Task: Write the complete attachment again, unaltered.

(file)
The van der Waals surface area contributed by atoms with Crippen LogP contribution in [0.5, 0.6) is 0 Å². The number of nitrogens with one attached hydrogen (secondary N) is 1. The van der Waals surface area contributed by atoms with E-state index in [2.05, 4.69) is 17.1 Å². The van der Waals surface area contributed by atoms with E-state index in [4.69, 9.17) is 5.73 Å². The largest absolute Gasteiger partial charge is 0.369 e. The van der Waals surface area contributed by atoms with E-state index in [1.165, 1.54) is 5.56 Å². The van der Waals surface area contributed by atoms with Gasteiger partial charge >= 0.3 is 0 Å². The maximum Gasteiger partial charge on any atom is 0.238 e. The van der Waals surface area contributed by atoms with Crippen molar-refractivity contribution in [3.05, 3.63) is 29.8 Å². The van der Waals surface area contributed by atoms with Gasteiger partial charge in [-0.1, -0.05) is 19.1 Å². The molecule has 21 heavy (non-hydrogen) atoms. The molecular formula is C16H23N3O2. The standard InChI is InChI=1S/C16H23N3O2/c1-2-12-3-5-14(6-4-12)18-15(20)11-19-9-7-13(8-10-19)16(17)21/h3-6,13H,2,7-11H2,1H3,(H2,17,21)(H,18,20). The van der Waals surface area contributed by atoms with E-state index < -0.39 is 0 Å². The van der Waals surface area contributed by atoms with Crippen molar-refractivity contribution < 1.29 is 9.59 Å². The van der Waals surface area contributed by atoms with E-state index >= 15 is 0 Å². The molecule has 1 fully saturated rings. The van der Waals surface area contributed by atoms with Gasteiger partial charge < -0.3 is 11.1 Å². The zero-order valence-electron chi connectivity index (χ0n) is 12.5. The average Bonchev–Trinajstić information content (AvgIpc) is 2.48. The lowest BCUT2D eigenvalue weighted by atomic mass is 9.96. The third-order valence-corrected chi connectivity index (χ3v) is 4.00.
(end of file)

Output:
The van der Waals surface area contributed by atoms with Crippen LogP contribution in [0.5, 0.6) is 0 Å². The number of nitrogens with one attached hydrogen (secondary N) is 1. The van der Waals surface area contributed by atoms with E-state index in [2.05, 4.69) is 17.1 Å². The van der Waals surface area contributed by atoms with E-state index in [4.69, 9.17) is 5.73 Å². The largest absolute Gasteiger partial charge is 0.369 e. The van der Waals surface area contributed by atoms with E-state index in [1.165, 1.54) is 5.56 Å². The van der Waals surface area contributed by atoms with Gasteiger partial charge >= 0.3 is 0 Å². The maximum Gasteiger partial charge on any atom is 0.238 e. The van der Waals surface area contributed by atoms with Crippen molar-refractivity contribution in [3.05, 3.63) is 29.8 Å². The van der Waals surface area contributed by atoms with Gasteiger partial charge in [-0.1, -0.05) is 19.1 Å². The molecule has 21 heavy (non-hydrogen) atoms. The molecular formula is C16H23N3O2. The standard InChI is InChI=1S/C16H23N3O2/c1-2-12-3-5-14(6-4-12)18-15(20)11-19-9-7-13(8-10-19)16(17)21/h3-6,13H,2,7-11H2,1H3,(H2,17,21)(H,18,20). The van der Waals surface area contributed by atoms with E-state index < -0.39 is 0 Å². The van der Waals surface area contributed by atoms with Crippen molar-refractivity contribution < 1.29 is 9.59 Å². The van der Waals surface area contributed by atoms with E-state index >= 15 is 0 Å². The molecule has 1 fully saturated rings. The van der Waals surface area contributed by atoms with Gasteiger partial charge < -0.3 is 11.1 Å². The zero-order valence-electron chi connectivity index (χ0n) is 12.5. The average Bonchev–Trinajstić information content (AvgIpc) is 2.48. The lowest BCUT2D eigenvalue weighted by atomic mass is 9.96. The third-order valence-corrected chi connectivity index (χ3v) is 4.00.